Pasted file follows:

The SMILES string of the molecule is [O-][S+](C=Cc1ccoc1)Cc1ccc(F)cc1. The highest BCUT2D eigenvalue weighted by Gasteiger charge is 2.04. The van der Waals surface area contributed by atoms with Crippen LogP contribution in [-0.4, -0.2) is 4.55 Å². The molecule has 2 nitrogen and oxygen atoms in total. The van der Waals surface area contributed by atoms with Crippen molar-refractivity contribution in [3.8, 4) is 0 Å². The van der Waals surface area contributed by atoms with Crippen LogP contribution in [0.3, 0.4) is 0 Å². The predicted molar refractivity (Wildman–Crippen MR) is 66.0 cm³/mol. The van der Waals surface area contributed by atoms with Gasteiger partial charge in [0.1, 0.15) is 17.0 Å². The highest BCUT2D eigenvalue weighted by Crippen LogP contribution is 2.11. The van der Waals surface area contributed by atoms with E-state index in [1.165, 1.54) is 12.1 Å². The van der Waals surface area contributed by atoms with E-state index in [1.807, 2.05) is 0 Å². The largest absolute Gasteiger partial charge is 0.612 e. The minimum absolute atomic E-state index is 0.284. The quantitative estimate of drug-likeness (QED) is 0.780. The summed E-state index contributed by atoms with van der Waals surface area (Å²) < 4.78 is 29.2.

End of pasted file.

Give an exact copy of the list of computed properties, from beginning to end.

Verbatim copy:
The SMILES string of the molecule is [O-][S+](C=Cc1ccoc1)Cc1ccc(F)cc1. The highest BCUT2D eigenvalue weighted by Gasteiger charge is 2.04. The van der Waals surface area contributed by atoms with Crippen LogP contribution in [-0.4, -0.2) is 4.55 Å². The molecule has 2 nitrogen and oxygen atoms in total. The van der Waals surface area contributed by atoms with Crippen molar-refractivity contribution in [3.8, 4) is 0 Å². The van der Waals surface area contributed by atoms with Crippen LogP contribution in [0.3, 0.4) is 0 Å². The predicted molar refractivity (Wildman–Crippen MR) is 66.0 cm³/mol. The van der Waals surface area contributed by atoms with Gasteiger partial charge in [0.1, 0.15) is 17.0 Å². The highest BCUT2D eigenvalue weighted by Crippen LogP contribution is 2.11. The van der Waals surface area contributed by atoms with E-state index in [1.165, 1.54) is 12.1 Å². The van der Waals surface area contributed by atoms with E-state index in [1.807, 2.05) is 0 Å². The largest absolute Gasteiger partial charge is 0.612 e. The minimum absolute atomic E-state index is 0.284. The quantitative estimate of drug-likeness (QED) is 0.780. The summed E-state index contributed by atoms with van der Waals surface area (Å²) < 4.78 is 29.2.